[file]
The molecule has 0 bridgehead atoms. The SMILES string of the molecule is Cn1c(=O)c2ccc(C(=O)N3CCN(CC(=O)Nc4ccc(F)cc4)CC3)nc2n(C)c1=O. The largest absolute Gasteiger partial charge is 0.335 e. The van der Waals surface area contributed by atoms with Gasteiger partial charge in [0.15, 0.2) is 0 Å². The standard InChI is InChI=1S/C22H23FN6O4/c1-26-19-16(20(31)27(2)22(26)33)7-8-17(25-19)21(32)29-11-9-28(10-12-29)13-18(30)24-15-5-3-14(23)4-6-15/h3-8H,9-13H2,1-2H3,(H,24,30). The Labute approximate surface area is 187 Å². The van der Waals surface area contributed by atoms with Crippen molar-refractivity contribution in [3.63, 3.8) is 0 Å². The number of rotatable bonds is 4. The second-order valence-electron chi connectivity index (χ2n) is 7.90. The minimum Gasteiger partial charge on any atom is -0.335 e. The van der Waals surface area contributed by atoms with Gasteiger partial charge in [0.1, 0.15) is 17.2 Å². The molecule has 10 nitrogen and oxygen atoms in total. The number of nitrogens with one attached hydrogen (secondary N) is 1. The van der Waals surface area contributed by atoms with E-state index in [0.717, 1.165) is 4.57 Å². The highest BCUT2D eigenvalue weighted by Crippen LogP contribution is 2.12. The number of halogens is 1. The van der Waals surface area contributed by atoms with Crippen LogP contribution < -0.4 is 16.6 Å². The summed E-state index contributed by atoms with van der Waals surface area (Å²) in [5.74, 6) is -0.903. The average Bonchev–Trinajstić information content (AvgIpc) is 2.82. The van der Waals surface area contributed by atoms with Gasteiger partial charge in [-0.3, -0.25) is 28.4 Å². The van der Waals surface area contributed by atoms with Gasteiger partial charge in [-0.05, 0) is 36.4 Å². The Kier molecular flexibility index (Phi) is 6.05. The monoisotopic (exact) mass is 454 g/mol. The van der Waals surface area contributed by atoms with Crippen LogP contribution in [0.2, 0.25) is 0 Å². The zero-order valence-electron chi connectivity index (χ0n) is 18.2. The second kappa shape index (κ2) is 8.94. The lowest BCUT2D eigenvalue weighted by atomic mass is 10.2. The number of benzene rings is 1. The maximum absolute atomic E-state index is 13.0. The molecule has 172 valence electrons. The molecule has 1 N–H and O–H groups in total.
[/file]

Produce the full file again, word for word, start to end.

The molecule has 0 bridgehead atoms. The SMILES string of the molecule is Cn1c(=O)c2ccc(C(=O)N3CCN(CC(=O)Nc4ccc(F)cc4)CC3)nc2n(C)c1=O. The largest absolute Gasteiger partial charge is 0.335 e. The van der Waals surface area contributed by atoms with Gasteiger partial charge in [0.15, 0.2) is 0 Å². The standard InChI is InChI=1S/C22H23FN6O4/c1-26-19-16(20(31)27(2)22(26)33)7-8-17(25-19)21(32)29-11-9-28(10-12-29)13-18(30)24-15-5-3-14(23)4-6-15/h3-8H,9-13H2,1-2H3,(H,24,30). The Labute approximate surface area is 187 Å². The van der Waals surface area contributed by atoms with Crippen molar-refractivity contribution in [3.63, 3.8) is 0 Å². The number of rotatable bonds is 4. The second-order valence-electron chi connectivity index (χ2n) is 7.90. The minimum Gasteiger partial charge on any atom is -0.335 e. The van der Waals surface area contributed by atoms with Gasteiger partial charge in [0.1, 0.15) is 17.2 Å². The molecule has 10 nitrogen and oxygen atoms in total. The number of nitrogens with one attached hydrogen (secondary N) is 1. The van der Waals surface area contributed by atoms with E-state index in [0.717, 1.165) is 4.57 Å². The highest BCUT2D eigenvalue weighted by Crippen LogP contribution is 2.12. The number of halogens is 1. The van der Waals surface area contributed by atoms with Crippen LogP contribution < -0.4 is 16.6 Å². The summed E-state index contributed by atoms with van der Waals surface area (Å²) in [5.74, 6) is -0.903. The average Bonchev–Trinajstić information content (AvgIpc) is 2.82. The van der Waals surface area contributed by atoms with Gasteiger partial charge in [-0.3, -0.25) is 28.4 Å². The van der Waals surface area contributed by atoms with Gasteiger partial charge in [-0.05, 0) is 36.4 Å². The Kier molecular flexibility index (Phi) is 6.05. The monoisotopic (exact) mass is 454 g/mol. The van der Waals surface area contributed by atoms with Crippen LogP contribution in [0.2, 0.25) is 0 Å². The zero-order valence-electron chi connectivity index (χ0n) is 18.2. The second kappa shape index (κ2) is 8.94. The lowest BCUT2D eigenvalue weighted by atomic mass is 10.2. The number of benzene rings is 1. The maximum absolute atomic E-state index is 13.0. The molecule has 172 valence electrons. The molecule has 1 N–H and O–H groups in total.